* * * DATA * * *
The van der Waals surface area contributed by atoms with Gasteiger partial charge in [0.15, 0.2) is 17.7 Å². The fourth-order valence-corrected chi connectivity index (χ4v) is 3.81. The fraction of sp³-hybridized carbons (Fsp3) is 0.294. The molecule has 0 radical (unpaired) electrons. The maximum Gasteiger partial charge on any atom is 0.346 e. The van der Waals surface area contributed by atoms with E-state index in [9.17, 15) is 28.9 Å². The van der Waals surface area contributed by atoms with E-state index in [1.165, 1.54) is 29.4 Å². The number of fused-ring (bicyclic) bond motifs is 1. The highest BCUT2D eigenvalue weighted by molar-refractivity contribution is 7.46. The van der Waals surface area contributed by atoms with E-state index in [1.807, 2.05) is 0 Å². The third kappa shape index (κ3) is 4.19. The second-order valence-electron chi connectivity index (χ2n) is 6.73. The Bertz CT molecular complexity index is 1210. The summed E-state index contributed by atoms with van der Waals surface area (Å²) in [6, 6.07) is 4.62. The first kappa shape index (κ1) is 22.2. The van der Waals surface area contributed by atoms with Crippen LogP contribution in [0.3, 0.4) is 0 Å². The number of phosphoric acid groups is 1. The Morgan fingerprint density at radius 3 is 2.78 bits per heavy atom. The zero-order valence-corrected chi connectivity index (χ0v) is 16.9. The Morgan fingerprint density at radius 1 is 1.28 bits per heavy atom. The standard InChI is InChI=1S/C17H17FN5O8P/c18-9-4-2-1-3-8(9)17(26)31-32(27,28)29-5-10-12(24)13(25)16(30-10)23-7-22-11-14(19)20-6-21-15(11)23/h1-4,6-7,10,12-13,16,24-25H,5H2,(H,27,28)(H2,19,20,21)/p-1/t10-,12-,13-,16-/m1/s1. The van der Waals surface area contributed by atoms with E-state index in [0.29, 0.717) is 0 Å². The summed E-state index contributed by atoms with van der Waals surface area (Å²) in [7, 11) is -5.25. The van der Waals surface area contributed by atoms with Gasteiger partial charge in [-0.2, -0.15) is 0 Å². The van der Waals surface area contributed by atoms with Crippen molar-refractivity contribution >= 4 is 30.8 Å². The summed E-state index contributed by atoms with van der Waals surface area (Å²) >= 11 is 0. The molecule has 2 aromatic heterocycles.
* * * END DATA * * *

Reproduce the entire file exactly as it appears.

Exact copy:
The van der Waals surface area contributed by atoms with Gasteiger partial charge in [0.15, 0.2) is 17.7 Å². The fourth-order valence-corrected chi connectivity index (χ4v) is 3.81. The fraction of sp³-hybridized carbons (Fsp3) is 0.294. The molecule has 0 radical (unpaired) electrons. The maximum Gasteiger partial charge on any atom is 0.346 e. The van der Waals surface area contributed by atoms with E-state index in [9.17, 15) is 28.9 Å². The van der Waals surface area contributed by atoms with E-state index in [1.165, 1.54) is 29.4 Å². The number of fused-ring (bicyclic) bond motifs is 1. The highest BCUT2D eigenvalue weighted by molar-refractivity contribution is 7.46. The van der Waals surface area contributed by atoms with E-state index in [1.807, 2.05) is 0 Å². The third kappa shape index (κ3) is 4.19. The second-order valence-electron chi connectivity index (χ2n) is 6.73. The Bertz CT molecular complexity index is 1210. The summed E-state index contributed by atoms with van der Waals surface area (Å²) in [6, 6.07) is 4.62. The first kappa shape index (κ1) is 22.2. The van der Waals surface area contributed by atoms with Crippen LogP contribution in [0.3, 0.4) is 0 Å². The number of phosphoric acid groups is 1. The Morgan fingerprint density at radius 3 is 2.78 bits per heavy atom. The zero-order valence-corrected chi connectivity index (χ0v) is 16.9. The Morgan fingerprint density at radius 1 is 1.28 bits per heavy atom. The standard InChI is InChI=1S/C17H17FN5O8P/c18-9-4-2-1-3-8(9)17(26)31-32(27,28)29-5-10-12(24)13(25)16(30-10)23-7-22-11-14(19)20-6-21-15(11)23/h1-4,6-7,10,12-13,16,24-25H,5H2,(H,27,28)(H2,19,20,21)/p-1/t10-,12-,13-,16-/m1/s1. The van der Waals surface area contributed by atoms with E-state index in [0.29, 0.717) is 0 Å². The summed E-state index contributed by atoms with van der Waals surface area (Å²) in [7, 11) is -5.25. The van der Waals surface area contributed by atoms with Gasteiger partial charge in [-0.2, -0.15) is 0 Å². The van der Waals surface area contributed by atoms with Crippen molar-refractivity contribution >= 4 is 30.8 Å². The summed E-state index contributed by atoms with van der Waals surface area (Å²) >= 11 is 0. The molecule has 2 aromatic heterocycles.